supply, and the buggers will not go there. Ross, I obviously would not recommend a full length rubber flap, but a half way flap, with a wide slot in the aft half like we have, goes a LONG way toward preventing all growth. This is especially true on the forward end, where the board to trunk's tolerances are so close.
After calling all the SR 34 folks I could, I found that they had all omitted the rubber flap, or cut it out later for similar reasons. Our new version, fairs in the front of the board nicely, partially seals
the trunk when it's raised, and works great!
ANOTHER CHANGE AT THE BIG 8 YEAR REFIT
I had started out with a wormshoe of solid 1/8" thick copper plate. It was tough, did it's job as a wormshoe, held on the rubber flap, and made an incredible lightning
As an ABYC member
I started out with a ships "common -" on EVERYTHING, like they call for, but the stray current
was like dough nuts for sea critters. Then with help from Stan Honey, we figured it out. I had created a battery! Now we isolate the DC from the lightning
ground, and this helped immensely.
The thing was, even with the mast's lightning ground isolated, the copper plate was so large, it still interacted with underwater zincs, and ATTRACTED barnacles! It ate zincs too.
During this big re-fit, I made a 1' X 8' X 3/8" thick epoxy glassed plank. Out of this I cut my current
FRP wormshoe. Now I have something STOUT for Delphys to sit on, it holds the rubber flap on, and the new smaller "isolated" lightning ground causes no barnacle problems at all. Zinc consumption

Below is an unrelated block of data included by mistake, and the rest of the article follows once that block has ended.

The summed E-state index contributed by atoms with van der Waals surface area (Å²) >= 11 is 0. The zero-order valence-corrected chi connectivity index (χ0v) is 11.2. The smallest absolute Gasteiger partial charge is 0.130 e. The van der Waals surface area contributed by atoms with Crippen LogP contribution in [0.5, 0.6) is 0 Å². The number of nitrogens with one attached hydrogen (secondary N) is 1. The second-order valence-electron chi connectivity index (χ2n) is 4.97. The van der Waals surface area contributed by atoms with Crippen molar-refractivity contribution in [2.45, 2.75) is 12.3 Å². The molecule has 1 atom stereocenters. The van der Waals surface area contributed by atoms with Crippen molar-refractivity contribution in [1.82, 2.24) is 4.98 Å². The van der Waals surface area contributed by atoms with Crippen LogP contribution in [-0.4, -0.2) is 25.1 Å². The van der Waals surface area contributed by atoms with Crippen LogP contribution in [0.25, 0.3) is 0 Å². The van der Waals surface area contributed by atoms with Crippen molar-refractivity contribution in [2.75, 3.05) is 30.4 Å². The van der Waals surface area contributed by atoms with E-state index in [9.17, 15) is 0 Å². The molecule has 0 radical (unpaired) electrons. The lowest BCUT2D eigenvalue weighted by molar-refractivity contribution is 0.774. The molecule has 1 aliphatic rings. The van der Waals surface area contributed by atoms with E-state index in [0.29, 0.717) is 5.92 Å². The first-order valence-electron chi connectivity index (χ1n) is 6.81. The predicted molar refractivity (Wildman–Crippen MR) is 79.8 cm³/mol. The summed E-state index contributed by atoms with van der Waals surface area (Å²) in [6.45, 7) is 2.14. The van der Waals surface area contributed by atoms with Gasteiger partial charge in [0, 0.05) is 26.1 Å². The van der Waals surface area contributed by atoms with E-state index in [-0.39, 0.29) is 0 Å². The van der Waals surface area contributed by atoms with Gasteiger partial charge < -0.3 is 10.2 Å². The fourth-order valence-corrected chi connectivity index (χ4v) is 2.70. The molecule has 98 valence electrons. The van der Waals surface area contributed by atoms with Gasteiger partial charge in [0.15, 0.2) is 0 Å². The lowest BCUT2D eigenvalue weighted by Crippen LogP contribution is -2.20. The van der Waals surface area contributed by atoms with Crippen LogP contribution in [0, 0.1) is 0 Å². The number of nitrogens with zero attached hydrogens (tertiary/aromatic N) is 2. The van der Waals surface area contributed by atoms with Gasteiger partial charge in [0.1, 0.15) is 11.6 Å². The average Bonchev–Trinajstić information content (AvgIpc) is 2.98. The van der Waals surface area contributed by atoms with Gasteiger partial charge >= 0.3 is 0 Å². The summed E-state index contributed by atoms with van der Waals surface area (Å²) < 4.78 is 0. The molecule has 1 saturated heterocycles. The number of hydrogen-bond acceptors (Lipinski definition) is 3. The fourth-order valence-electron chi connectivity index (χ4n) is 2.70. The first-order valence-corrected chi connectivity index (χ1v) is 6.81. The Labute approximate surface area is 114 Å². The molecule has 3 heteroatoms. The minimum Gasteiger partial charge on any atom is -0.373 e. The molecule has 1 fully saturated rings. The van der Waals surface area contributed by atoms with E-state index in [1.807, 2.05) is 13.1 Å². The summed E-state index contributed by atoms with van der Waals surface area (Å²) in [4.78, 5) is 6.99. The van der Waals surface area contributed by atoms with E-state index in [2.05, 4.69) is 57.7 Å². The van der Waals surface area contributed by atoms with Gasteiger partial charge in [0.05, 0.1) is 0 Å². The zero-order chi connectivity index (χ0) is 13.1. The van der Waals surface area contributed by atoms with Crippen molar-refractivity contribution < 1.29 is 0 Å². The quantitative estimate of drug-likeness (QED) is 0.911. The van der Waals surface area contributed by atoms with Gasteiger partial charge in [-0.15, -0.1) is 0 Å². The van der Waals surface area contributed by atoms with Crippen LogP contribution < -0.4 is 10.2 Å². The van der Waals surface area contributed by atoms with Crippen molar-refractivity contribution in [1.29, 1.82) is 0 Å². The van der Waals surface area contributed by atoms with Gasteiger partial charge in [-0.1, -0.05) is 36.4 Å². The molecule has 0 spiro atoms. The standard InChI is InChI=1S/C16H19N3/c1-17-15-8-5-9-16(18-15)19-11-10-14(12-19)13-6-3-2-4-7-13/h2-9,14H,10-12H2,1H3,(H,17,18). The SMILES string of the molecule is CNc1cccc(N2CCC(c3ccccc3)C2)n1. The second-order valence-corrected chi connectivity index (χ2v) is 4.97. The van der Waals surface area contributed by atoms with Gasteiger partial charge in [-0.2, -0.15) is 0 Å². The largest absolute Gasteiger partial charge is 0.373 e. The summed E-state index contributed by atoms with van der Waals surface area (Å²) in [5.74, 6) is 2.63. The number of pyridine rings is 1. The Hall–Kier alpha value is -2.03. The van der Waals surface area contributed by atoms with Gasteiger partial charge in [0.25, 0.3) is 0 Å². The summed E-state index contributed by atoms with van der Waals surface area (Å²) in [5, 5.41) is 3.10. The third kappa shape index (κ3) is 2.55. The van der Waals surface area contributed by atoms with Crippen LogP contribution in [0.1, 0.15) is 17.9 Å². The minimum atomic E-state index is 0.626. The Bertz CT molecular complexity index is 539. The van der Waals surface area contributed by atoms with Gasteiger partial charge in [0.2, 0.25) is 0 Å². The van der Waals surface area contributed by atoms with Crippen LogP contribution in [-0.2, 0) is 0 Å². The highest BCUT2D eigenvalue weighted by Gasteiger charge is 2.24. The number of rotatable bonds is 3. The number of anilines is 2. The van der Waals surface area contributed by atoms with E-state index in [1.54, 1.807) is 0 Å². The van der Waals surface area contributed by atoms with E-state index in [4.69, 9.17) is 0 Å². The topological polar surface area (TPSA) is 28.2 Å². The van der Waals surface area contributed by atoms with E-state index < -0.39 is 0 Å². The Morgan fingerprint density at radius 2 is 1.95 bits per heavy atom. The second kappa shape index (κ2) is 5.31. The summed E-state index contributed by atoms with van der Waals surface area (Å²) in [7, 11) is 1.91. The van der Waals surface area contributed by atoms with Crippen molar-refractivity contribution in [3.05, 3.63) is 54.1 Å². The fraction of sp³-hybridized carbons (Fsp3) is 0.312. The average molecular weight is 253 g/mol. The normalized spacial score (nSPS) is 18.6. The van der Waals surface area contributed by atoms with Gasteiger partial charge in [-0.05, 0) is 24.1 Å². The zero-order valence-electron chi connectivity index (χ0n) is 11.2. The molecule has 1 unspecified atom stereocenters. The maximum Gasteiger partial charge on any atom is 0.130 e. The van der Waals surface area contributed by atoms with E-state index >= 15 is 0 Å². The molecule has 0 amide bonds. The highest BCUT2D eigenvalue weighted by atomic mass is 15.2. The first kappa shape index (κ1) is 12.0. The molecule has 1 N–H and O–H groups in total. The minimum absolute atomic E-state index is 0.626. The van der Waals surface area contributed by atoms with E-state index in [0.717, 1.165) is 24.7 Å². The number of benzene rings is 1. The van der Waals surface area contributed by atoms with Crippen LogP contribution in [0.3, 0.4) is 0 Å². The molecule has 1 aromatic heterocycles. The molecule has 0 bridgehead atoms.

is now normal too.
PROBLEMS ALMOST SOLVED
Right? Well not yet. At this 8 year point I also started bottom painting up in the CB trunk about 18", and the centerboard
. It IS more complicated to arrange hanging in the slings over night to accomplish this, and THIS long duration cuts into your amas' bottom paint
SO... I may switch to painting the board every other haul.
On the 34, we were getting a lot of water
sloshing around in the cockpit's sub floor storage
area, which was coming from the open CB trunk at the top. We already had 4 huge scupper holes with wave deflectors to evacuate water this area, so we completely capped the trunk, but in an easily removable manner. We did put washers in between the top level cap and trunk to drain rain or our shower
This not only solved
the sloshing problem, but further reduces the light available.in the trunk, which means growth.
During the sailing season, I jump in and wipe down the hull with a soft gloved hand, the day before going out. There is usually only light slime in there, or on the board, never barnacles. Even before we started bottom painting in there after out 8th year, the growth problem was mostly solved with the combination of the halfway closed up CB slot, (due to the rubber flap), AND the top trunk slots now being capped.
CUT OFF THE FOOD
SUPPLY & THE LIGHT:
This combination, Ross, may do the trick for you. It did for us. If you also bottom paint
the board & up into the trunk with several coats of ablative, all the better! Regular "light pressure" wipedowns in the water, get the barnacles before they really attach, when they're like a grain of sand. It's easy if it is done more often.
Hope this helps,